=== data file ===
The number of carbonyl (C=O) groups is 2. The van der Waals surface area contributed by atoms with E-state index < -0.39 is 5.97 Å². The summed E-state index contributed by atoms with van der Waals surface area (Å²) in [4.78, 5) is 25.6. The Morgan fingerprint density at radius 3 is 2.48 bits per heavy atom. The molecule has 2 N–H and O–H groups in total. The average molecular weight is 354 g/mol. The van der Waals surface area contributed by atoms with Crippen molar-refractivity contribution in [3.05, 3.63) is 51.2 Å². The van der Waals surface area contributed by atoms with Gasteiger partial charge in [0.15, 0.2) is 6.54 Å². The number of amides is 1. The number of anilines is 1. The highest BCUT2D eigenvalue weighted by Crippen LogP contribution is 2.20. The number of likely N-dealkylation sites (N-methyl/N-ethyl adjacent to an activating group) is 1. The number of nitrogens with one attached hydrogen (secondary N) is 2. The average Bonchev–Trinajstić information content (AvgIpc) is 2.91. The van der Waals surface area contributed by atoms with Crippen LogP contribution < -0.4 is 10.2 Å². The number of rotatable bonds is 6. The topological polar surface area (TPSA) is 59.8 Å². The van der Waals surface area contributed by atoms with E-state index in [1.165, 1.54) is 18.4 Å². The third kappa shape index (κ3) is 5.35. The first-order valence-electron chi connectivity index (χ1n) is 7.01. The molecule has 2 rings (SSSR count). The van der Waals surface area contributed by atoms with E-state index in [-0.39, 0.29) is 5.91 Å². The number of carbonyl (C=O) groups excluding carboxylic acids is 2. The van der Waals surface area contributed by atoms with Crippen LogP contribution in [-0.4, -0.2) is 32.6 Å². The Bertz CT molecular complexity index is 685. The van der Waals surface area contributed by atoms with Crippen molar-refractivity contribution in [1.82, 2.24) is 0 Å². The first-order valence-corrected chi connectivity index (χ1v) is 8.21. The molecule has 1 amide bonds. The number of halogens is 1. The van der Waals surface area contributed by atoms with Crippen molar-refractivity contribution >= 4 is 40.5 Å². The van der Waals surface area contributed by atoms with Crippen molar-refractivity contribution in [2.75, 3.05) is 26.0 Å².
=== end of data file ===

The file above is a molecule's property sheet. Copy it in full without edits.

The number of carbonyl (C=O) groups is 2. The van der Waals surface area contributed by atoms with E-state index < -0.39 is 5.97 Å². The summed E-state index contributed by atoms with van der Waals surface area (Å²) in [4.78, 5) is 25.6. The Morgan fingerprint density at radius 3 is 2.48 bits per heavy atom. The molecule has 2 N–H and O–H groups in total. The average molecular weight is 354 g/mol. The van der Waals surface area contributed by atoms with Crippen molar-refractivity contribution in [3.05, 3.63) is 51.2 Å². The van der Waals surface area contributed by atoms with Gasteiger partial charge in [0.15, 0.2) is 6.54 Å². The number of amides is 1. The number of anilines is 1. The highest BCUT2D eigenvalue weighted by Crippen LogP contribution is 2.20. The number of likely N-dealkylation sites (N-methyl/N-ethyl adjacent to an activating group) is 1. The number of nitrogens with one attached hydrogen (secondary N) is 2. The average Bonchev–Trinajstić information content (AvgIpc) is 2.91. The van der Waals surface area contributed by atoms with Crippen LogP contribution < -0.4 is 10.2 Å². The number of rotatable bonds is 6. The topological polar surface area (TPSA) is 59.8 Å². The van der Waals surface area contributed by atoms with E-state index in [1.165, 1.54) is 18.4 Å². The third kappa shape index (κ3) is 5.35. The first-order valence-electron chi connectivity index (χ1n) is 7.01. The molecule has 2 rings (SSSR count). The van der Waals surface area contributed by atoms with E-state index in [-0.39, 0.29) is 5.91 Å². The number of carbonyl (C=O) groups excluding carboxylic acids is 2. The van der Waals surface area contributed by atoms with Crippen LogP contribution in [-0.4, -0.2) is 32.6 Å². The Bertz CT molecular complexity index is 685. The van der Waals surface area contributed by atoms with Crippen molar-refractivity contribution in [1.82, 2.24) is 0 Å². The first-order valence-corrected chi connectivity index (χ1v) is 8.21. The molecule has 1 amide bonds. The number of halogens is 1. The van der Waals surface area contributed by atoms with Crippen molar-refractivity contribution >= 4 is 40.5 Å². The van der Waals surface area contributed by atoms with Crippen molar-refractivity contribution in [2.75, 3.05) is 26.0 Å².